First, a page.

12. Name your favorite vacation spot, and the hotel you stay at while there. What makes these spots special?

Anywhere you can take a vacation around the world is a good place for me. But for quick getaways, Miami. I enjoy Acqualina for service and quality. Unfortunately, it’s a bit far from South Beach where I am usually satiated by a simple stroll.

Provincetown. Land’s End Inn. I like reserving the Schoolman Suite. It’s a funky duplex with a deck and views of the bay. The interior is replete with antiques. Provincetown in Cape Cod is a magical town. It’s hard to describe in words, it just has a certain spirit that is different from your usual tourist vacation places. I mostly sit by the dock and stare at the water, or visit galleries along Commercial Street, or have wine and oysters in my favorite restaurants. It’s historically a haven for writers and artists, which makes sense to me. During the summer, Broadway and movie stars performing a show for a week are wandering the streets as well. I love reconnecting with friends on the Fourth of July, during Carnival, and Labor Day weekend. And I live for the Portuguese Bakery.


13. What are your three most played songs?

Recently, Sufjan Stevens’s Mystery of Love and Bach’s Zion hort die Wachter singen. I have over 2,500 songs/music from jazz to pop to country to classical to soul to dance to movie soundtracks on my phone. That includes commercially established artists and emerging singers/songwriters. Riding on the car in traffic with me is a wild trip through decades of music.


14. What are three items you couldn’t live without?

My piano. Sometimes words can’t express what’s going on in my head and only music can bring it out. My laptop. It’s my lifeline to information, and I’m an information addict. My cooking tools: dutch ovens, pans, etc. Because when all else fails, I cook or bake.


15. If you could meet anyone in the world, who would it be and why?

Barack Obama. Because there is a lot more work that needs to be done. Mark Zuckerberg, because what he and others in tech do will ultimately make our lives infinitely better or worse…and I’m not sure they have acquired the wisdom of people who have lived through things.


16. What is something people might not know about you

I despise talking about myself, I am unforgiving of my own imperfection but quite tolerant of others, and I am always thinking about multiple things at the same time, which comes across as being moody and irritable.


de sagazan loyBridal designer Laure de Sagazan and Loy Carlos


17. When did you feel like you had “made it” professionally?

Never. What I’ve learned is that I’m not alone in this. Anyone I’d ever come across who is considered wildly successful in any industry has the same fear: that one day, someone will find out that we’re really not that good. So we work like insane perfectionists.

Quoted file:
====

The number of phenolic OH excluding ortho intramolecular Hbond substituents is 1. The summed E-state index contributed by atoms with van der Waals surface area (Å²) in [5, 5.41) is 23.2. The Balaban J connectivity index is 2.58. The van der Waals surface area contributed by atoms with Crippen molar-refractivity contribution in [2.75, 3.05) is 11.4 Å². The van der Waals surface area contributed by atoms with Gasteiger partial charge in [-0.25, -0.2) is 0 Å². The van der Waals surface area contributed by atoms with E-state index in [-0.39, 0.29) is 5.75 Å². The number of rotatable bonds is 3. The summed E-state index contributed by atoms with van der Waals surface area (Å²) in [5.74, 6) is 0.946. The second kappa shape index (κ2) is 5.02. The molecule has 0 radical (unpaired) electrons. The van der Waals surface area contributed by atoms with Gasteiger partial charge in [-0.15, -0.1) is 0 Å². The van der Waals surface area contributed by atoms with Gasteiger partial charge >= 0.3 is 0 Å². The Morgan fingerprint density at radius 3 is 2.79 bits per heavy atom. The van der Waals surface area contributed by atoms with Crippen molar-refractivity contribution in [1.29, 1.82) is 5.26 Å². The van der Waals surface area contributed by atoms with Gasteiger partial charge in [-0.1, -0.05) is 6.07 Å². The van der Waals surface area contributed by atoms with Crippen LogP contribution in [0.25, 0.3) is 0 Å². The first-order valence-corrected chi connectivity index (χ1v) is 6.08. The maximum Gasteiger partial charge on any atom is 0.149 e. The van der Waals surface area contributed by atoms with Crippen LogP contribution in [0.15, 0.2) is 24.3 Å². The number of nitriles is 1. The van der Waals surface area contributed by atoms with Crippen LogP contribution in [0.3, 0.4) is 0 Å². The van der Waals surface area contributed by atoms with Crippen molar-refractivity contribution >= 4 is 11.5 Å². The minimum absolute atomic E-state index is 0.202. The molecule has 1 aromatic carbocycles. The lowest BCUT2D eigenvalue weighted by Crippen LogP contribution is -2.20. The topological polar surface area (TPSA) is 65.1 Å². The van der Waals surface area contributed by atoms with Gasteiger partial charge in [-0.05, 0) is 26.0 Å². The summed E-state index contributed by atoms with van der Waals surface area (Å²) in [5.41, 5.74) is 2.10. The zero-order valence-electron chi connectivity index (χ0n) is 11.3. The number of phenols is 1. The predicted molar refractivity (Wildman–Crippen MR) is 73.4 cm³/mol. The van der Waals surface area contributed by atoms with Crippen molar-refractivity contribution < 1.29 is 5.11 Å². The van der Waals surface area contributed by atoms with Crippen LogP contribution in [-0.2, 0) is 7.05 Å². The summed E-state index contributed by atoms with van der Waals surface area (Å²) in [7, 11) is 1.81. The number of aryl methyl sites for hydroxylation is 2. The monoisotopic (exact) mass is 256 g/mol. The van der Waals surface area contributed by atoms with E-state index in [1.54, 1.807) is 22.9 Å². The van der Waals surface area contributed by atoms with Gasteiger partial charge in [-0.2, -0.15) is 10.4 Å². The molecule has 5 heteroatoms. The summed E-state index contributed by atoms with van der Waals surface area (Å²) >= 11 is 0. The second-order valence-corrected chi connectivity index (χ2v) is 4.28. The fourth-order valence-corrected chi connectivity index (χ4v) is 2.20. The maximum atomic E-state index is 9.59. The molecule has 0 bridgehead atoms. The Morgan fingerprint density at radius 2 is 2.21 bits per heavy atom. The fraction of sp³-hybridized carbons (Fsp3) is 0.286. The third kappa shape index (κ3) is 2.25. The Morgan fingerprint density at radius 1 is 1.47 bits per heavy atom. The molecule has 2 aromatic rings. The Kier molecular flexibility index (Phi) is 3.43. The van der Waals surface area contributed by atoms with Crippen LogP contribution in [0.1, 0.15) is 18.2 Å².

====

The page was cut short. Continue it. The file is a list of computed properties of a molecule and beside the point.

18. Do you have any advice for those aspiring to work in your industry?

Work as if it’s your last day on earth. Educate yourself as if everyone is getting ahead of you. Believe, even when no one else does. There is no such thing as a pioneer who discovered something that everyone already knew to be true.


19. What changes do you think your industry will undergo in the next 5-10 years?

Technology will take over. Augmented & Virtual Reality, AI, Cryptocurrency will change the way we see and experience things. Lifestyle will be considered just one industry… not separate, loosely related, or unrelated industries.


20. Is there anything else you’d like to share, discuss or promote?

First, I’d love for people to follow Classiques Modernes and the people, brands, and projects that we feature. When we select or collaborate with someone, it means they are contributing to the growth of, or giving back to, the community in some fashion. It also means they have met a certain level of excellence that is difficult to achieve. I ask people to be loyal to those who work really hard to provide them service. When you give your business instead to someone or some corporation that is focused only on shareholder profits in exchange for your short-term gain, you contribute to the financial demise of the people who actually care about what they deliver and how they deliver it.  Secondly, for good or for bad, we are now global citizens. Thanks to technology, everything we now do is directly intertwined. Live local, but think global. Third, enjoy life, but take it seriously. We don’t live in reality TV. Don’t confuse the two. Fourth, know the difference between simple and simplistic. Support decency, science, and truth. Without them, nothing makes sense. Lastly, love and be loved. No one dying ever said, “Thank god I hated and was hated enough!”


To learn more about Classiques Modernes, visit



* Bridal designer Laure de Sagazan and Loy Carlos — Courtesy of Loy Carlos;

*  Cynthia Bailey and Loy Carlos  — Courtesy of Loy Carlos;

* Loy Carlos w/ True Models at GlobalShare Gala Fashion Show – Photo by Monico Rabaro;

* Loy in Montauk – Courtesy of Loy Carlos.